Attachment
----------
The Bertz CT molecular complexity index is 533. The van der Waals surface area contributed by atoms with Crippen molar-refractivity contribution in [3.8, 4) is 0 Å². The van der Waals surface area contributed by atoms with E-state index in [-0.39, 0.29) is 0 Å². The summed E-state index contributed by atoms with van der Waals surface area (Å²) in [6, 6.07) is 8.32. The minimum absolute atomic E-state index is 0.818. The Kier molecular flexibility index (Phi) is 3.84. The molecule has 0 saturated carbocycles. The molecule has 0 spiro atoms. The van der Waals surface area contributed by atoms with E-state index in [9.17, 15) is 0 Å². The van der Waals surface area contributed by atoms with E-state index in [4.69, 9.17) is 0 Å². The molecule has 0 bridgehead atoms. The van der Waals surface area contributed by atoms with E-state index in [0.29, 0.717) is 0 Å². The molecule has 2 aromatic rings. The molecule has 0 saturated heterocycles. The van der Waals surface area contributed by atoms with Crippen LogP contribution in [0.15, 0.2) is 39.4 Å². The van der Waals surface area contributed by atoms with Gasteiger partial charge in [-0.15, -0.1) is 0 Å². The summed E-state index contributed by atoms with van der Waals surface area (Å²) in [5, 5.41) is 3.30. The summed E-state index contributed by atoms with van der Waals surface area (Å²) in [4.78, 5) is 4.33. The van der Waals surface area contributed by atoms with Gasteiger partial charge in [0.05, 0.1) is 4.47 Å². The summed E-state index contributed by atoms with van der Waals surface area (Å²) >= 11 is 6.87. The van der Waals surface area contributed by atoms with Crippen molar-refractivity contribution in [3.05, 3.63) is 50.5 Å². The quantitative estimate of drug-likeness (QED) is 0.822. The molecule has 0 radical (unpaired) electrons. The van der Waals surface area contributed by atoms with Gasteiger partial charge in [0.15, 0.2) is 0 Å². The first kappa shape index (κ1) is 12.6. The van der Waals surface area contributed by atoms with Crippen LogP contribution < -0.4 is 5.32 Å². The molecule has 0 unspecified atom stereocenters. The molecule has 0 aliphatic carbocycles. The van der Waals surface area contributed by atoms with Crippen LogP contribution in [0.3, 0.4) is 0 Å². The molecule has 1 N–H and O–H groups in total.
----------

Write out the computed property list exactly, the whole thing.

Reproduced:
The Bertz CT molecular complexity index is 533. The van der Waals surface area contributed by atoms with Crippen molar-refractivity contribution in [3.8, 4) is 0 Å². The van der Waals surface area contributed by atoms with E-state index in [-0.39, 0.29) is 0 Å². The summed E-state index contributed by atoms with van der Waals surface area (Å²) in [6, 6.07) is 8.32. The minimum absolute atomic E-state index is 0.818. The Kier molecular flexibility index (Phi) is 3.84. The molecule has 0 saturated carbocycles. The molecule has 0 spiro atoms. The van der Waals surface area contributed by atoms with E-state index in [9.17, 15) is 0 Å². The van der Waals surface area contributed by atoms with E-state index in [4.69, 9.17) is 0 Å². The molecule has 0 bridgehead atoms. The van der Waals surface area contributed by atoms with E-state index in [0.29, 0.717) is 0 Å². The molecule has 2 aromatic rings. The molecule has 0 saturated heterocycles. The van der Waals surface area contributed by atoms with Crippen LogP contribution in [0.15, 0.2) is 39.4 Å². The van der Waals surface area contributed by atoms with Gasteiger partial charge in [-0.15, -0.1) is 0 Å². The summed E-state index contributed by atoms with van der Waals surface area (Å²) in [5, 5.41) is 3.30. The summed E-state index contributed by atoms with van der Waals surface area (Å²) in [4.78, 5) is 4.33. The van der Waals surface area contributed by atoms with Gasteiger partial charge in [0.05, 0.1) is 4.47 Å². The summed E-state index contributed by atoms with van der Waals surface area (Å²) >= 11 is 6.87. The van der Waals surface area contributed by atoms with Crippen molar-refractivity contribution in [3.05, 3.63) is 50.5 Å². The quantitative estimate of drug-likeness (QED) is 0.822. The molecule has 0 radical (unpaired) electrons. The van der Waals surface area contributed by atoms with Gasteiger partial charge in [0.15, 0.2) is 0 Å². The first kappa shape index (κ1) is 12.6. The van der Waals surface area contributed by atoms with Crippen LogP contribution < -0.4 is 5.32 Å². The molecule has 0 unspecified atom stereocenters. The molecule has 0 aliphatic carbocycles. The van der Waals surface area contributed by atoms with Crippen LogP contribution in [0.3, 0.4) is 0 Å². The molecule has 1 N–H and O–H groups in total.